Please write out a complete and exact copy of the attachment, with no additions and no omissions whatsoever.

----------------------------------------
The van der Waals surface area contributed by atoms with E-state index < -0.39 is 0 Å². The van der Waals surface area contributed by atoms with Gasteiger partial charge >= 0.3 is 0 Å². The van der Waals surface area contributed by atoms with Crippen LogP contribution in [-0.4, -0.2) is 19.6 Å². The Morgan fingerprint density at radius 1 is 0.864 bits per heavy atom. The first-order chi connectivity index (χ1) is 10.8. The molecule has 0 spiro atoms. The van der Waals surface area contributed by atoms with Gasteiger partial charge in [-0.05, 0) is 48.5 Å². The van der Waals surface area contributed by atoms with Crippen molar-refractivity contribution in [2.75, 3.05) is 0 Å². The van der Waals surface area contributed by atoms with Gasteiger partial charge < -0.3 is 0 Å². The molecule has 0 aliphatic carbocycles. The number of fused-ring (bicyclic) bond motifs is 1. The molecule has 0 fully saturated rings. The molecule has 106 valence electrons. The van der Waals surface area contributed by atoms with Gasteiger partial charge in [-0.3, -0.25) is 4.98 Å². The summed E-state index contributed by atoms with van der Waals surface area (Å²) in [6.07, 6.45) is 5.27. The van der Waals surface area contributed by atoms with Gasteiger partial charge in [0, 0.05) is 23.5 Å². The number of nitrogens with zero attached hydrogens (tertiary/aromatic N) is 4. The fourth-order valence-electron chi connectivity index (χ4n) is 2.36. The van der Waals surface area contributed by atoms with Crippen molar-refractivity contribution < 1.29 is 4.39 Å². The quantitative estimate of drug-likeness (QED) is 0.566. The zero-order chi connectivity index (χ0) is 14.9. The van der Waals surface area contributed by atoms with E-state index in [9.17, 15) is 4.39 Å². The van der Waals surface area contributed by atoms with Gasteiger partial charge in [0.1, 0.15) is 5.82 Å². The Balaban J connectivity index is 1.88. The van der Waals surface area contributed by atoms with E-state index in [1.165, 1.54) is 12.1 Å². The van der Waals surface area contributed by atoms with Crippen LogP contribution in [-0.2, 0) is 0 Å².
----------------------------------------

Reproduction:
The van der Waals surface area contributed by atoms with E-state index < -0.39 is 0 Å². The van der Waals surface area contributed by atoms with Gasteiger partial charge >= 0.3 is 0 Å². The van der Waals surface area contributed by atoms with Crippen LogP contribution in [-0.4, -0.2) is 19.6 Å². The Morgan fingerprint density at radius 1 is 0.864 bits per heavy atom. The first-order chi connectivity index (χ1) is 10.8. The molecule has 0 spiro atoms. The van der Waals surface area contributed by atoms with Gasteiger partial charge in [-0.05, 0) is 48.5 Å². The van der Waals surface area contributed by atoms with Crippen molar-refractivity contribution in [2.75, 3.05) is 0 Å². The van der Waals surface area contributed by atoms with Gasteiger partial charge < -0.3 is 0 Å². The molecule has 0 aliphatic carbocycles. The number of fused-ring (bicyclic) bond motifs is 1. The molecule has 0 fully saturated rings. The molecule has 106 valence electrons. The van der Waals surface area contributed by atoms with Gasteiger partial charge in [-0.3, -0.25) is 4.98 Å². The summed E-state index contributed by atoms with van der Waals surface area (Å²) in [6.07, 6.45) is 5.27. The van der Waals surface area contributed by atoms with Gasteiger partial charge in [0, 0.05) is 23.5 Å². The number of nitrogens with zero attached hydrogens (tertiary/aromatic N) is 4. The fourth-order valence-electron chi connectivity index (χ4n) is 2.36. The van der Waals surface area contributed by atoms with Crippen molar-refractivity contribution < 1.29 is 4.39 Å². The quantitative estimate of drug-likeness (QED) is 0.566. The zero-order chi connectivity index (χ0) is 14.9. The van der Waals surface area contributed by atoms with E-state index in [9.17, 15) is 4.39 Å². The van der Waals surface area contributed by atoms with Gasteiger partial charge in [0.1, 0.15) is 5.82 Å². The Balaban J connectivity index is 1.88. The van der Waals surface area contributed by atoms with E-state index in [1.165, 1.54) is 12.1 Å². The van der Waals surface area contributed by atoms with Crippen LogP contribution in [-0.2, 0) is 0 Å².